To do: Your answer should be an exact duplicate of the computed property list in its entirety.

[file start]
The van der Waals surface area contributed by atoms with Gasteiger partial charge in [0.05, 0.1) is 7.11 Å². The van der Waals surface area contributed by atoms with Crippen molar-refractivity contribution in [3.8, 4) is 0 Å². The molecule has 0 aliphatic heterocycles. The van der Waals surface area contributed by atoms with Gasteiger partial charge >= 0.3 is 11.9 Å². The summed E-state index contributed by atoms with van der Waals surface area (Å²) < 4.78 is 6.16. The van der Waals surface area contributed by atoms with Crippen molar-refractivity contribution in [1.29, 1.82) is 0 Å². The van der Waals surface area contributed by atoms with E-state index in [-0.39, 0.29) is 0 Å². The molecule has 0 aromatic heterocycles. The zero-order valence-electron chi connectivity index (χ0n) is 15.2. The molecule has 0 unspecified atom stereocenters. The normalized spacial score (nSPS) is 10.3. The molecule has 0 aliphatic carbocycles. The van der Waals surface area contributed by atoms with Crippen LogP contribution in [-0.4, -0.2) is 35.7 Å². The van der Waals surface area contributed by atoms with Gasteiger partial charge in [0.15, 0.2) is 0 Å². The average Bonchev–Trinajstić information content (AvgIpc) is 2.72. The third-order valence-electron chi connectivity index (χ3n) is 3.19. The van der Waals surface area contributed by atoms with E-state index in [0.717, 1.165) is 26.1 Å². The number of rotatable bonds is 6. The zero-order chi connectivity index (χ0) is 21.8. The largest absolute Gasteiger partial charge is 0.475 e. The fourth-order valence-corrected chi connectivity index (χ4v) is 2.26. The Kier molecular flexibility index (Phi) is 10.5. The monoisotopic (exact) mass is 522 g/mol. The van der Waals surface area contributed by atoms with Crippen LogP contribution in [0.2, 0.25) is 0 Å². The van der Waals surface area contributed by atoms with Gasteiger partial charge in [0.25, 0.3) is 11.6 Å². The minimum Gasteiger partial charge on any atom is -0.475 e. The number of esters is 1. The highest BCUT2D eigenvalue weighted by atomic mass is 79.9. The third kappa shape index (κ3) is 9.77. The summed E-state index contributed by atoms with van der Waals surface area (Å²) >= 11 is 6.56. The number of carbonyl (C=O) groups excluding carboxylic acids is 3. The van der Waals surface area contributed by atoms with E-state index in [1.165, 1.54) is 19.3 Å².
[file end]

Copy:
The van der Waals surface area contributed by atoms with Gasteiger partial charge in [0.05, 0.1) is 7.11 Å². The van der Waals surface area contributed by atoms with Crippen molar-refractivity contribution in [3.8, 4) is 0 Å². The molecule has 0 aliphatic heterocycles. The van der Waals surface area contributed by atoms with Gasteiger partial charge >= 0.3 is 11.9 Å². The summed E-state index contributed by atoms with van der Waals surface area (Å²) < 4.78 is 6.16. The van der Waals surface area contributed by atoms with Crippen molar-refractivity contribution in [1.29, 1.82) is 0 Å². The van der Waals surface area contributed by atoms with E-state index in [-0.39, 0.29) is 0 Å². The molecule has 0 aromatic heterocycles. The zero-order valence-electron chi connectivity index (χ0n) is 15.2. The molecule has 0 unspecified atom stereocenters. The normalized spacial score (nSPS) is 10.3. The molecule has 0 aliphatic carbocycles. The van der Waals surface area contributed by atoms with Crippen LogP contribution in [-0.4, -0.2) is 35.7 Å². The van der Waals surface area contributed by atoms with Gasteiger partial charge in [0.15, 0.2) is 0 Å². The average Bonchev–Trinajstić information content (AvgIpc) is 2.72. The third-order valence-electron chi connectivity index (χ3n) is 3.19. The van der Waals surface area contributed by atoms with E-state index in [0.717, 1.165) is 26.1 Å². The number of rotatable bonds is 6. The zero-order chi connectivity index (χ0) is 21.8. The largest absolute Gasteiger partial charge is 0.475 e. The fourth-order valence-corrected chi connectivity index (χ4v) is 2.26. The Kier molecular flexibility index (Phi) is 10.5. The monoisotopic (exact) mass is 522 g/mol. The van der Waals surface area contributed by atoms with Crippen LogP contribution in [0.2, 0.25) is 0 Å². The van der Waals surface area contributed by atoms with Gasteiger partial charge in [0.25, 0.3) is 11.6 Å². The minimum Gasteiger partial charge on any atom is -0.475 e. The number of esters is 1. The highest BCUT2D eigenvalue weighted by atomic mass is 79.9. The third kappa shape index (κ3) is 9.77. The summed E-state index contributed by atoms with van der Waals surface area (Å²) >= 11 is 6.56. The number of carbonyl (C=O) groups excluding carboxylic acids is 3. The van der Waals surface area contributed by atoms with E-state index in [1.165, 1.54) is 19.3 Å².